Introduction: Linkit One - in the Beginning

Picture of Linkit One - in the Beginning

Everyone has to start somewhere, and while turning an LED on and off is a very basic function not everyone can do it immediately.

So yes Im expecting a few comments on how simple this is, but its a starting point.

Personally this is the first time I have used the LinkIt One board, I never even know it existed until the give away it seems to have a lot of functionality and I can wait (will have to though) to see if I can expand my spectrometer by controlling an arduino from the Linkit One as well as collecting the data. But for now:

Step 1: Arduino Set Up

Picture of Arduino Set Up

The first thing you need to do is go over to the Arduino site https://www.arduino.cc/en/Main/OldSoftwareReleases#previous

and download the version 1.5.7 - I don't recommend going for the newer versions as the installation of the Linkit One SDK files will get more complicated (translation I couldn't get them to work ;-).

With the Arduino application installed go to labs.media.com/Linkitsdk and download the version applicable to your OS then unzip it and run the install file putting it into your Arduino directory. (make sure to install the drivers for the board.

Once you open the Aduino application select the Linkit board from the Tools drop down and also one of the two linkit ports (you might need to change your selection depending upon how yours has installed.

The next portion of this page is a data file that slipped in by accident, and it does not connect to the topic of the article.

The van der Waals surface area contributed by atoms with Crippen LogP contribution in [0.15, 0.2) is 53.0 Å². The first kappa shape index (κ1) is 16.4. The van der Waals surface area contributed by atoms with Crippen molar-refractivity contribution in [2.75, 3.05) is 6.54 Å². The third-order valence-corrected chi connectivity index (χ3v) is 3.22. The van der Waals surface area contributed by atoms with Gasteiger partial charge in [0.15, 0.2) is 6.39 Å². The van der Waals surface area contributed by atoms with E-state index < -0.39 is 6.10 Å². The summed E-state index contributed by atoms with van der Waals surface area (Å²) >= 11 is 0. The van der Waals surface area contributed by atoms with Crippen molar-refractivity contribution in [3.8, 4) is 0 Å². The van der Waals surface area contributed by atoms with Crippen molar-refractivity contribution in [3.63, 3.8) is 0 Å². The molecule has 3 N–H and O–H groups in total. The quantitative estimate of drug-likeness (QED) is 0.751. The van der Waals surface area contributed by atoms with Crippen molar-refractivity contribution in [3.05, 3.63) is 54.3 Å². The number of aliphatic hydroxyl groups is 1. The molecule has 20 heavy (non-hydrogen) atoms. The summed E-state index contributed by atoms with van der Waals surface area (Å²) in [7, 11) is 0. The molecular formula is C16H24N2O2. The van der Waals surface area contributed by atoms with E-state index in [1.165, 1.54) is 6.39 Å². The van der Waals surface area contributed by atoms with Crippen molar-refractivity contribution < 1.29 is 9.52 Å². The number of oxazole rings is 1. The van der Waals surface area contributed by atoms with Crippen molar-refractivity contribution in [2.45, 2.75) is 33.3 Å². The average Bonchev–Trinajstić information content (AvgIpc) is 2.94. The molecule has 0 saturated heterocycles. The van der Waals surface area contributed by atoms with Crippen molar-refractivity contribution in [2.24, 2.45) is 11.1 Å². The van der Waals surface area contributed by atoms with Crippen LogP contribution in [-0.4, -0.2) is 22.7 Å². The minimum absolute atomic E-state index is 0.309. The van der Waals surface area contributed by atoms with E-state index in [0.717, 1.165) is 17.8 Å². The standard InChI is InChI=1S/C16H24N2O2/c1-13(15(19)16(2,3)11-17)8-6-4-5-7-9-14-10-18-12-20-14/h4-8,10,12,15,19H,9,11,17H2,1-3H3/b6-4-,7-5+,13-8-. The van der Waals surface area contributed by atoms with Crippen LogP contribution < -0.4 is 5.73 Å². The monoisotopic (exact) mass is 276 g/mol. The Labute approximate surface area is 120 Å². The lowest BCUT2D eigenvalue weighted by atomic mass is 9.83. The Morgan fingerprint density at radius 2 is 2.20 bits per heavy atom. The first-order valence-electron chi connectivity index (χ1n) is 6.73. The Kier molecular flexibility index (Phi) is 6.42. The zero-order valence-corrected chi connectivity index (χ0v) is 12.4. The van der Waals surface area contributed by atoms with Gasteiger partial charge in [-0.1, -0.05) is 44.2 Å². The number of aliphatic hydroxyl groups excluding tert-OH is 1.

Now attach your board making sure that the following switches are set - See the images for the locations.

  • Start up switch is set to normal boot up - on my board this was indicated by "UART" the switch goes to the left.
  • Bat/USB switch - select USB - switch to the right you need it set this way to program the board
  • SD/SPI switch in middle of the board - set this to SPI ( right)

Once the board has been recognized by your system - go to the file and examples option and then to the Basc files and open the Blink example

Examples are great and I suggest going to these files for any new project in the initial stages as they are files that work and are a good place to start.

With the script loaded select file and upload or just click the second icon on the tool bar at the top of the arduino application. this will send the script to the board and start it running.

Step 2: Blinking Lights

Picture of Blinking Lights

With the script running you should see a green flashing led located on the board to the right hand side flashing on and off - you can generally use this LED as a test to make sure your board is operating OK

To make this a bit more visible I put and LED (low powered) into pin 13 as well as the ground pin next to p13 this will give you an external led that is flashing on and off.

And thats it Not very exciting I know but as I mentioned its a starting point for playing with the examples and having fun

Update:

To make the flashing LED independent simply detach the USB cable and turn the BAT/USB switch to USB and plug in you battery, and away you go the LED will start flashing again. Once you start adding more LED's you can make all sorts of flashing combinations and add the devices created to things like models, clothing etc

Thanks for reading

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Bio: Hi I like to have a go at anything that's interesting, from CNC to toy making, recently I have been dismantling an old Cybot ... More »
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